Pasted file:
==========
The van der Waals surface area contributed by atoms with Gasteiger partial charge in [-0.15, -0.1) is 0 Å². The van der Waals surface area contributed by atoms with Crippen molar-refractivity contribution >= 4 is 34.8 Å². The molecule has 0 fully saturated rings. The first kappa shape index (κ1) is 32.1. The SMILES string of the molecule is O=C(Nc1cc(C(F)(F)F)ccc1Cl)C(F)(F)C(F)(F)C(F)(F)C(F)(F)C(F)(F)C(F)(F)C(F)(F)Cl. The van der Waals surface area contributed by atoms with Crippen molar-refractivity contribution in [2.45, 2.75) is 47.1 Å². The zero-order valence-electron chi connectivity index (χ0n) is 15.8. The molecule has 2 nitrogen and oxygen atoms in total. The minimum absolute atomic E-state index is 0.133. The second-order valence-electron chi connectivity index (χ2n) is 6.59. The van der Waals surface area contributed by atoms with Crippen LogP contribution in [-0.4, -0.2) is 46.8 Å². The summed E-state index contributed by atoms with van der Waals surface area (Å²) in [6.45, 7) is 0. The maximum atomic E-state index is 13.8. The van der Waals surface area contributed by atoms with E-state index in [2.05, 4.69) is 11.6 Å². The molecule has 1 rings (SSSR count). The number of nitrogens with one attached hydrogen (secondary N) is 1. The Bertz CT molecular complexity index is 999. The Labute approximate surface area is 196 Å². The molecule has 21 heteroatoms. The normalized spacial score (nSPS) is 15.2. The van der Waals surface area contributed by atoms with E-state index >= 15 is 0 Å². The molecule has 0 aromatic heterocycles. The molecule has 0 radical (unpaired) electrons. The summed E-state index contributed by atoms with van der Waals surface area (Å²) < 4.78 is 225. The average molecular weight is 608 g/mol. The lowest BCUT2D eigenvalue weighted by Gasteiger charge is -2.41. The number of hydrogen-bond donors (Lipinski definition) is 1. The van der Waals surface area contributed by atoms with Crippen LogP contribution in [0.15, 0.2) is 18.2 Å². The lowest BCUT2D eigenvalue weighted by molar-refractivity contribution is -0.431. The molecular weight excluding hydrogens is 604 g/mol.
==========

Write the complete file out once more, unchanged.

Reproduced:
The van der Waals surface area contributed by atoms with Gasteiger partial charge in [-0.15, -0.1) is 0 Å². The van der Waals surface area contributed by atoms with Crippen molar-refractivity contribution >= 4 is 34.8 Å². The molecule has 0 fully saturated rings. The first kappa shape index (κ1) is 32.1. The SMILES string of the molecule is O=C(Nc1cc(C(F)(F)F)ccc1Cl)C(F)(F)C(F)(F)C(F)(F)C(F)(F)C(F)(F)C(F)(F)C(F)(F)Cl. The van der Waals surface area contributed by atoms with Crippen molar-refractivity contribution in [2.45, 2.75) is 47.1 Å². The zero-order valence-electron chi connectivity index (χ0n) is 15.8. The molecule has 2 nitrogen and oxygen atoms in total. The minimum absolute atomic E-state index is 0.133. The second-order valence-electron chi connectivity index (χ2n) is 6.59. The van der Waals surface area contributed by atoms with Crippen LogP contribution in [-0.4, -0.2) is 46.8 Å². The summed E-state index contributed by atoms with van der Waals surface area (Å²) in [6.45, 7) is 0. The maximum atomic E-state index is 13.8. The van der Waals surface area contributed by atoms with E-state index in [2.05, 4.69) is 11.6 Å². The molecule has 1 rings (SSSR count). The number of nitrogens with one attached hydrogen (secondary N) is 1. The Bertz CT molecular complexity index is 999. The Labute approximate surface area is 196 Å². The molecule has 21 heteroatoms. The normalized spacial score (nSPS) is 15.2. The van der Waals surface area contributed by atoms with E-state index >= 15 is 0 Å². The molecule has 0 aromatic heterocycles. The molecule has 0 radical (unpaired) electrons. The summed E-state index contributed by atoms with van der Waals surface area (Å²) < 4.78 is 225. The average molecular weight is 608 g/mol. The lowest BCUT2D eigenvalue weighted by Gasteiger charge is -2.41. The number of hydrogen-bond donors (Lipinski definition) is 1. The van der Waals surface area contributed by atoms with Crippen LogP contribution in [0.15, 0.2) is 18.2 Å². The lowest BCUT2D eigenvalue weighted by molar-refractivity contribution is -0.431. The molecular weight excluding hydrogens is 604 g/mol.